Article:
Hunger determined me to head to the port, a few minutes away, where I immediately notice The Old Man and The Sea terrace by the impressive number of plates on every table. And here I had an unforgettable food experience. As soon as I sit down, my table was covered with not less than 12 small plates of different starters, from humus, falafels, all sorts of salads, fried cauliflower + hot pita bread and freshly squeezed lemonade with mint. Again, this was on the house, for free, no money… Though this was more than enough, I had to order something and a big plate full of shrimps in garlic butter cream have joined the feast. It was more than I could eat but I did my best. It all ended with zalabyieh or lokma (deep fried dough soaked in syrup) and tea made of fresh mint. Incredibly tasty and on the house again. I thought I was in paradise.

After this feast was rolling towards Neve Tzedek, one of Tel Aviv oldest neighbourhoods, a fashionable area with avant-garde design stores, handicraft shops, trendy and stylish bistros, white small houses and most of all full of bougainvillea flowers which I simply adore. While you wander its quiet street, enjoying the shade of trees in blossom and playing with lazy cats that are everywhere, indulging yourself in a cozy small village like atmosphere, when you look back you are brought back to reality by the view of tall shiny skyscrapers that seem to touch the clear skies.

IMG_0140

I was amazed by Jaffa, enchanted by Neve Tzedek, I was so satisfied after a gourmand fest, was wearing a new bracelet on my hand (I buy bracelets instead of magnets) and all I wanted more was to head to the beach for a swim. The water is perfect, I was told by Gal, my host and I thought we might just have different standards of appreciating water temperature, though I don’t mind cold water for a swim. I let my feet feel the sand for the first time this year and touch the waves of my beloved Med. It was close to sunset and Gal was so right, the water was more than perfect.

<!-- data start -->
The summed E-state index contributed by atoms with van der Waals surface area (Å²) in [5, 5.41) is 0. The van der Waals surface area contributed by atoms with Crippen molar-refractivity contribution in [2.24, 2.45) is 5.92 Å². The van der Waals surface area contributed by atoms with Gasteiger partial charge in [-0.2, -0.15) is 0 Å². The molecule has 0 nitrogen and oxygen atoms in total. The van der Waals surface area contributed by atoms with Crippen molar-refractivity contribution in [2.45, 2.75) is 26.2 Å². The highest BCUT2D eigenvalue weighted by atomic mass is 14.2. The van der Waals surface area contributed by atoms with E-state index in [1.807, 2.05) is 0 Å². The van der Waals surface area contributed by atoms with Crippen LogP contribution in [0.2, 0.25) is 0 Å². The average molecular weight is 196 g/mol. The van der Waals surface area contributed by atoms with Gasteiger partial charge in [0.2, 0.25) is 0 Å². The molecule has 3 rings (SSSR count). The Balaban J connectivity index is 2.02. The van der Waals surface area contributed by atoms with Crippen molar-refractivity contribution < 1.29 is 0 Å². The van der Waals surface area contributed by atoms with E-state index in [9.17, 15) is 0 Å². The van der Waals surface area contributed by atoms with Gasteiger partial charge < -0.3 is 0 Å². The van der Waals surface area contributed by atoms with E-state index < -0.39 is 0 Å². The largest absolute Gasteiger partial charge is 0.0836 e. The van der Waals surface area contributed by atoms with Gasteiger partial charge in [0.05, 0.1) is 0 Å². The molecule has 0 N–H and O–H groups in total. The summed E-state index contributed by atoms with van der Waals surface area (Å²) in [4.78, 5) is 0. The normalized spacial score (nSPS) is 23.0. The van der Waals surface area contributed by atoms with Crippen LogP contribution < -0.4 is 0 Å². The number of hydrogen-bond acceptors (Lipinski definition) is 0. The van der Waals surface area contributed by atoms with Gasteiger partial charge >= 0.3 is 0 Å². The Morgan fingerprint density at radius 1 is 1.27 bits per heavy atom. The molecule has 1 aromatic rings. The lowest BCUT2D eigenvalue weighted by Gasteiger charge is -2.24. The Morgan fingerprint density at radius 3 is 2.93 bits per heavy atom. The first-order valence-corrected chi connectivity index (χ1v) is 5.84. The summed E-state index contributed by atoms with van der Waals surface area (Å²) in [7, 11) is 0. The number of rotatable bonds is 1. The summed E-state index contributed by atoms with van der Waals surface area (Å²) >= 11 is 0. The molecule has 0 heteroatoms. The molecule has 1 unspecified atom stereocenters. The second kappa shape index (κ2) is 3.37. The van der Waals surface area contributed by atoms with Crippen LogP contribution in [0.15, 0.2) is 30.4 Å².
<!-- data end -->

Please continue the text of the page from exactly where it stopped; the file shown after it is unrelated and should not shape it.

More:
I ended a beautiful day on the beach in Tel Aviv, watching the sun hiding beneath the sea, feeling the warm salted breeze on my skin, with my feet hidden deep in the soft sand, not even realising how rapidly the city lights replaced the day. A couple of good conversations with locals about Israel and Palestine and how this place is now the safest on earth made me smile thinking of my friend how was here last year and told me the opposite.

The start of my journey couldn’t have been better and safer. And as soon as the sun was rising again I was to discover more, as I was heading the Dead Sea, Jerusalem and parts of Palestine.

To be continued… soon 🙂

My Top 10 Beautiful Places in Venice

I started writing this list in the first day of spring, in March, at midnight, when outside was snowing with huge fluffy snow flakes. From my window all was white, beautiful and perfectly calm. It was the last and so unwanted winter episode that made (almost) everyone crazy throughout Europe. I thought then it was the perfect moment to mind travel back to Venice, back to the Carnival madness and to my favourite beautiful places there.

I don’t know where time has flown away so fast. Now spring rules the cities and our livers with summer like temperatures, blue sky, blossomed trees and flowers scent in the air. Anytime actually is a perfect moment to remember Venice. Soo…

First, let’s agree something. On blogs, sites, forums are countless tops and lists of do that – and go there – and eat that – and you must’t miss… blablabla. My advice: read and ignore 80%. The rest of 20% that maybe you’ll consider nice to do, you’ll remember for sure. it’s a fact that no one can make a top appealing to everybody. So if you’re not into museums, with long waiting lines, but rather prefer to walk till you drop on the streets, you think shopping while traveling is a waste of time, you chase sunsets and panoramas and are never too tired for a late night walk, you are not afraid of getting lost, you are more likely to choose street food instead of restaurants and you simply can’t say no to ice-cream… than you might find some ideas for Venice: